From the beginning, we have used the public restroom for showers as well as elimination process.  We decided that it was about time we open the head for business, both for our convenience and that of any company we have here on the Velvet Sky.  We have however limited the use of the head to urination only, no number two (great decision).  Scott never claimed to be a plumber and good thing, too.  It turns out when he did the toilet plumbing, he did it backwards.  The pump out hose was where the intake from the head hose should have been and visa versa.  We were trying to flush from the head into the holding tank via the bottom of the tank,  which in turn meant that the waste was going to be pumped from the top of the tank.  Gravity would have none of that.  We had no choice, the hoses had to be reversed and corrected.  I am looking for empathy here because I cried like a child who saw a monster in the closet when I was struck with cleaning up this mess.

 
     That is pee, and it was stinky, and yes, to me, a nightmare.  I hope that sharing this will bring awareness to those who plan or ever will plumb their own holding tank.  Don't make this mistake, it stinks (literally and figuratively).

   

Saturday, December 7, 2013

Updates

     I am beginning to update "About the Boat" and "The Backstory." I imagine this will be an ongoing process.  Like I have mentioned, internet is sketchy and unpredictable.  I will write when the opportunity arises. 

Friday, December 6, 2013

The Day after Thanksgiving

     Though temperatures were in the high 40's, it was not raining, and we were going out, wind or no wind.  The agreement was even if we had to motor and the sails were flopping around like they never should, we were taking Carl out into the Puget Sound.  And it was made so.


Carl and the Bucket excited to see the Sound

Sunglasses make it official

It's a go
Carl takes the helm and Scott keeps an eye on the shape of the sails
The sails never did flail as predicted.  We motored only upon return to marina. The Velvet Sky hummed a beautiful tune as the wind filled her sails and she glided peacefully and easily around the Sound the day after Thanksgiving.  

Thanksgiving


 
     Our friend, Carl, made the announcement that he was coming from Oregon to visit us on the Velvet Sky.  He would arrive on Wednesday evening and stay through Friday.  Oh my! Let's see....how do we do Thanksgiving in Port Townsend? On a boat? Port Townsend does not have a buffet, although there is a buffet in Port Angeles which is about 30 miles away.  Yes! This is what we will do.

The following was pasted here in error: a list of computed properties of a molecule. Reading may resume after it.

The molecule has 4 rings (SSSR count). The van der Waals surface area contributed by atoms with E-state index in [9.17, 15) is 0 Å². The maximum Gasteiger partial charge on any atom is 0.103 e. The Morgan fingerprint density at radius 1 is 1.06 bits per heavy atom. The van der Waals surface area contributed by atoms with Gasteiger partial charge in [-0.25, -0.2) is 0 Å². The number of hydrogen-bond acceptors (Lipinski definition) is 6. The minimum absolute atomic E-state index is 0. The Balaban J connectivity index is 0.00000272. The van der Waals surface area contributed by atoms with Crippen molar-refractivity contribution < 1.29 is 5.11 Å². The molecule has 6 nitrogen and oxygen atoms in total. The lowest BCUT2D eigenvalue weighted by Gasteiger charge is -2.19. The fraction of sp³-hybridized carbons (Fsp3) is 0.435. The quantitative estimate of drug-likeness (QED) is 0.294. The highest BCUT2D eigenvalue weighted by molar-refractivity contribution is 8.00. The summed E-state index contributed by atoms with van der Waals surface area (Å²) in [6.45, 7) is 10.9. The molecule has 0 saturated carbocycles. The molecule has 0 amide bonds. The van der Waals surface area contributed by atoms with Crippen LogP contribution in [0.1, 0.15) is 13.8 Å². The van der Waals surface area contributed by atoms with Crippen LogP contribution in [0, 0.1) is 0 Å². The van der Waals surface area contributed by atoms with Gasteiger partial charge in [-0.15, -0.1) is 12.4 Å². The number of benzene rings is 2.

No.  This is not what we did.  I just couldn't put myself or our company through that drive on Thanksgiving.  I took the challenge (Shawn knew I would).  I would just keep it simple and on a very small scale.  You know; turkey, potatoes, gravy, green beans, a nice bottle of wine and a pie bought from the Safeway bakery.                                                                              

     What can you cook in a 14X14 inch oven and on a three burner stove top?  A traditional Thanksgiving meal, of course (if you have the local butcher cut the 13 pound turkey in half). 



This is our oven and storage space for the dish drainer

Stove top and our 4 cup percolator
Also the refrigerator and freezer which doubles as counter space

Yes, we have a place for the dish drainer
     Other live aboard's tell me that our galley is deluxe.  I find contentment in this approximately 6 foot square area.

     Our Thanksgiving menu consisted of the following:

One half of a 13 pound turkey and two extra thighs, stuffing, mashed potatoes, gravy, yams, parsnips, brussels sprouts, cranberry sauce, deviled eggs, hot rolls, cherry pie, pumpkin pie, and a good bottle of wine.
From this angle it just doesn't look like much

Pictures don't do it justice, the turkey was cooked to perfection

Just as I am posting this Scott and I are having a good giggle.  He says next year I will take the pictures.   I was sure I would be doing a bit more bragging.  The pictures just don't tell it as it was, honestly.  We enjoyed the food and certainly enjoyed each others company.  Besides, we were going to untie the bowlines and take the house, our company, and the left overs out for a sail on Friday.

Thursday, November 21, 2013

Friends, Forts, & Flags

Friends

Here is the Bucket with his friend Taylor.
 We wandered off the beaten path to build a fort on the beach.
 As everyone knows, every fort needs a flag, and here is the one they made.

T + B= Taylor and Bucket

Supervisor

Just the right size, room for two.

Flag flying